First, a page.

Monday tip: Praise by email

The Chief Happiness Officer's monday tipsYour mission for today is to pick 5 people that you think deserve praise and send them each an email praising them or their work.

Not a loooooong mail, just a couple of lines and, of course, the email has to be specific to that person – you can’t send out a generic email to 5 people sayng “great work guys!”

You can write something like

Hi John

I’m just writing to say that I really appreciated your input at our last meeting. Those were some really good ideas. Thank you!

Best regards


And here’s the crucial part: At the bottom of the mail ask each of them to send 5 other people a similar email:

I’ve sent an email to 5 people who I feel really deserve honorable mention – now it’s your turn. Think of 5 people who you feel deserve praise and send them each a similar email, including this instruction to pass on the praise. Let’s see what happens!

Then stand back and watch an avalanche of praise rip through the organization.

The Chief Happiness Officer’s monday tips are simple, easy, fun things you can do to make yourself and others happy at work and get the work-week off to a great start. Something everyone can do in five minutes, tops. When you try it, write a comment here to tell me how it went.

Previous monday tips.

11 thoughts on “Monday tip: Praise by email”

  1. You’ve GOT to be joking. Sending chain mail, however pleasant its content might ostensibly be, is about as socially acceptable as spitting on the floor.

  2. i’d consider simply asking them to send it on. perhaps something like, “please send praise others” or something rather than being so chain mail esque and asking them to send it to five other people

  3. We actually have a system at work called “Snaps” (yes, like in Legally Blonde 2), where anyone in our office can send an email to a particular address “giving Snaps” to someone to thank them for helping out or to praise them for doing something well. This email is then anonymised and forwarded to their manager, and read out in the team meeting. It’s a good way of giving praise that avoids the problem of embarrassment over appreciating people (here in Australia, known as “tall-poppy syndrome”)… and it also helps that it’s appreciation that more often comes from peers than management.

    Once a month, a person who has received Snaps and is deemed most deserving gets “Super Snaps” – a $50 voucher or movie/sporting/concert tickets.

    It’s a great system – more companies should use it :)

  4. I’m kind of leery about this approach as given. The initial concept is nice. But…

    1) This smacks of chain mail, which most people consider spam and not altogether welcome.

    2) The out-of-the-blue praise is awesome, especially when making it specific. But a lot of that effect can be stolen away with the, “and send this on to 5 people,” or even to just one other person. It makes it look like a chain mail YOU maybe got and are just filling your quota. It takes away a lot of the sincerity.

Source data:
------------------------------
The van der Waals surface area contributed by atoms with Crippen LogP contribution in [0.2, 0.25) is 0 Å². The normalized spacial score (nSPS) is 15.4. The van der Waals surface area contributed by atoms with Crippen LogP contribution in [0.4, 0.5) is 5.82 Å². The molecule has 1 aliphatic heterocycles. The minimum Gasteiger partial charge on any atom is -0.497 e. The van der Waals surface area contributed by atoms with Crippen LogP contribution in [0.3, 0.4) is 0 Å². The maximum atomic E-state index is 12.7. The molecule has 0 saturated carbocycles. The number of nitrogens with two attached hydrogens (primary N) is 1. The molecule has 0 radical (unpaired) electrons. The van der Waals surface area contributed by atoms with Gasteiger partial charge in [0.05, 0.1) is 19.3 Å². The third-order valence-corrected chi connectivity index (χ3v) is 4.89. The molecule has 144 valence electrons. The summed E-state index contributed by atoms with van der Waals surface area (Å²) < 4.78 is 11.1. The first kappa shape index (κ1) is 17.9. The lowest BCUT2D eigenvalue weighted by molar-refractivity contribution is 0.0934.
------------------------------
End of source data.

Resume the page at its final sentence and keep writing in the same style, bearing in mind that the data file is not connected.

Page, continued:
5. skud: I hadn’t thought of chain mail as inherently evil, but i know a lot of people are really annoyed about it. Thanks!

    jason: That’s a great way to modify it.

    Vicki: Snaps! I love it! Who came up with it? How many people use it?

    LonerVamp: I hadn’t thought of that, but you’re probably right. Maybe it’s better to take out the chain email aspect and just send a few people an email of praise. Maybe they’ll pick it u and pass it on on their own…

  6. You could definitely do that. Chances are they may reply or give you an in person, “Thanks,” and a smile. You could then take that opportunity to say, “You know, I’m glad you liked that, and I really meant it. Perhaps if you know anyone who deserves some praise, you can pass some support on to them?”

    You can then make it a little more viral like chain mail, without stealing away from the effect or making it too chain mail-like.

  7. Well – I did it! The first chain-mail ever to come from my fingers. And yet – it didn’t feel like a chain mail. And why? I think because of the personalized content. The people who received the praise couldn’t help but noticing it was written for them and them only. So therefore I hardly think its a chain mail.

    The results? Overwhelming. And if not that – then absolutely a boost of wellbeing. Some people sent me praise back and for that I’m really happy. And the funny thing is that it doesn’t really matter to what degree people actually meant what they wrote – the same way your 200 pound wife don’t want your comments one her weight. A “you look beautiful” will do – shes happy.
    In short people smiled…

    (And by coincidence I stayed late that day :-)

  8. Andreas: I’m really glad it worked! I agree, the personalized content takes some of the “chaininess” out of it. Thanks for trying it.

    What else happened? I want details :o)

  9. It is a great idea. The key is to personalize it. Probably for my organization, with lots of international people, it’s better to offer more flexibility. Instead of thanking 5 people in one day, just thank 5 people during the week so that your emails are more genuine and spontaneous.

    Looking forward to more tips.

    p.s.: you probably know about this, but check out the U shape curve of happiness,

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